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Author Topic: Difference between ew/eu and aw/au  (Read 4121 times)
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Blue Elf
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« on: April 15, 2011, 03:53:17 pm »

Kaltxì,
what is pronunciation difference between ew/eu and aw/au? I know nothing about IPA, so can you explain it very simply?
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Alyara Arati
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« Reply #1 on: April 15, 2011, 03:59:43 pm »

I'm not a really good explainer, but I can tell you that "ew" is pronounced like "e-o" slid together.  This confused me for a while, but now I think I've got it.  "aw" is pronounced like the "ou" from pronounced.  Does this help any at all?
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wm.annis
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« Reply #2 on: April 15, 2011, 07:38:31 pm »

"Au" and "eu" are pronounced as two syllables, one for each vowel: ah-oo, eh-oo.  The forms ending in "w" are diphthongs - you glide from one vowel sound to the end in one syllable.
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« Reply #3 on: April 16, 2011, 02:34:58 pm »

So if I understand well, au/eu are two separated sounds, while aw/ew are single gliding sounds (as aw/ew is "single letter")?
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« Reply #4 on: April 16, 2011, 03:58:05 pm »

So if I understand well, au/eu are two separated sounds, while aw/ew are single gliding sounds (as aw/ew is "single letter")?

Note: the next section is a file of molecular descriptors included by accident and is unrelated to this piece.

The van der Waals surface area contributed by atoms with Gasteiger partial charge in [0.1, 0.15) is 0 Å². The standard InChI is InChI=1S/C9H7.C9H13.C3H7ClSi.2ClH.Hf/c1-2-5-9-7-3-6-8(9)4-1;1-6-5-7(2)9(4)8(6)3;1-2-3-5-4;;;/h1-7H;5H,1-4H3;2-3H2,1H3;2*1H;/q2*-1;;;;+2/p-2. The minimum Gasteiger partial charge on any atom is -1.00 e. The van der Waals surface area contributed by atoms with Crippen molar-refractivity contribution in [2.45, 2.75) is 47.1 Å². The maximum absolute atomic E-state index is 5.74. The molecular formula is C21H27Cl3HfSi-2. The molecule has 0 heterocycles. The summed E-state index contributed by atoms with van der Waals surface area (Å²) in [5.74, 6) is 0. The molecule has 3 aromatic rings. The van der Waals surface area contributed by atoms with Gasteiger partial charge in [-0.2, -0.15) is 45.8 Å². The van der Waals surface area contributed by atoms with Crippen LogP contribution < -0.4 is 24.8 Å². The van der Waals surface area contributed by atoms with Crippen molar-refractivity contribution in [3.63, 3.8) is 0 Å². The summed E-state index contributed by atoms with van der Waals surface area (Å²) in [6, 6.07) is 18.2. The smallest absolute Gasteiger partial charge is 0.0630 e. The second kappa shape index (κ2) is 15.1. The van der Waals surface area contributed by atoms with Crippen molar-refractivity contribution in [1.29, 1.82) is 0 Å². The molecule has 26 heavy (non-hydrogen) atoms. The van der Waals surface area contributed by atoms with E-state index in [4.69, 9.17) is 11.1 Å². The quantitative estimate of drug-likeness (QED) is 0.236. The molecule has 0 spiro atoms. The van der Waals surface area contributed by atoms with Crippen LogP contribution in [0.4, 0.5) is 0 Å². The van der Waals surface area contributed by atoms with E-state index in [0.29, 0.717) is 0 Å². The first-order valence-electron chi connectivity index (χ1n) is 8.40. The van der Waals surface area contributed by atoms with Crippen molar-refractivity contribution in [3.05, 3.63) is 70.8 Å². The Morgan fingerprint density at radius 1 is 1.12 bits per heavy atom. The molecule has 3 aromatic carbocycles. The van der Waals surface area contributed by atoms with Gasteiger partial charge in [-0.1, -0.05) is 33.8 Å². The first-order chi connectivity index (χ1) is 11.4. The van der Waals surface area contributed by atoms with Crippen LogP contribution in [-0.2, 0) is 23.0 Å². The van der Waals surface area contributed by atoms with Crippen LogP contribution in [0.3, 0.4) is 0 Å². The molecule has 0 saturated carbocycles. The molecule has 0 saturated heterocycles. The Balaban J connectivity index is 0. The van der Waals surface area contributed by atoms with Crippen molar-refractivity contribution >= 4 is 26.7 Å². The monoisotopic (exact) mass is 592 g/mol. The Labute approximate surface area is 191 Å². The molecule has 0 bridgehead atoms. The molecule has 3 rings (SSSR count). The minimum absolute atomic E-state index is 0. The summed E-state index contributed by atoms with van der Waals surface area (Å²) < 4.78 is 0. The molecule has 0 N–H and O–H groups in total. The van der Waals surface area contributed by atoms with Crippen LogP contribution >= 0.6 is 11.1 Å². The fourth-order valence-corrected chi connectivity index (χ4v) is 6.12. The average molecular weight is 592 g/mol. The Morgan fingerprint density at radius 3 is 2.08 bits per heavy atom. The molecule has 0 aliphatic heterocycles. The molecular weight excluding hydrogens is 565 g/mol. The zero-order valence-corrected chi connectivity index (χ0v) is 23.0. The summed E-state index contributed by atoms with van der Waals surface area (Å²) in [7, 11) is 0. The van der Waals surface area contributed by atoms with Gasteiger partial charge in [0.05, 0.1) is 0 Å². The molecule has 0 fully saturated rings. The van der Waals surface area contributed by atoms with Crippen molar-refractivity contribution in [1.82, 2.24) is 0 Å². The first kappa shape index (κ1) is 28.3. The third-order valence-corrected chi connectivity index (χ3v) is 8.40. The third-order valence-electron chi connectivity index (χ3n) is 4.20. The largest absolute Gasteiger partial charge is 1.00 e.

Exactly.
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« Reply #5 on: June 27, 2011, 03:23:15 pm »

One more question about this:
is aw _always_ diphthong? For example in wawe, or especially in fyawìntxu.
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« Reply #6 on: June 27, 2011, 03:44:10 pm »

No, it isn't.  (The same goes for ay/ey/ew as well, for example yayo is ya.yo not yay.o).  The general rule of thumb is that if the y or w is immediately followed by a vowel, it is syllabified as a consonant.  There are exceptions to the rule (Such as tsway.on) but they are rare.
« Last Edit: June 27, 2011, 03:59:44 pm by omängum fra'uti » Logged

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« Reply #7 on: June 27, 2011, 03:47:08 pm »

That is what I would have guessed, but it is good to have this information confirmed.  Irayo for the good question and prompt answer.
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« Reply #8 on: June 27, 2011, 11:15:27 pm »

Sran, generally the difference between au/eu/ai/ei and aw/ew/ay/ey is stress.  The former usually has the stress on u/i.  Also if a y or w occurs between two vowels, with very few exceptions as noted by Karyu Pawl, it is pronounced as a consonant, even after an a or e.

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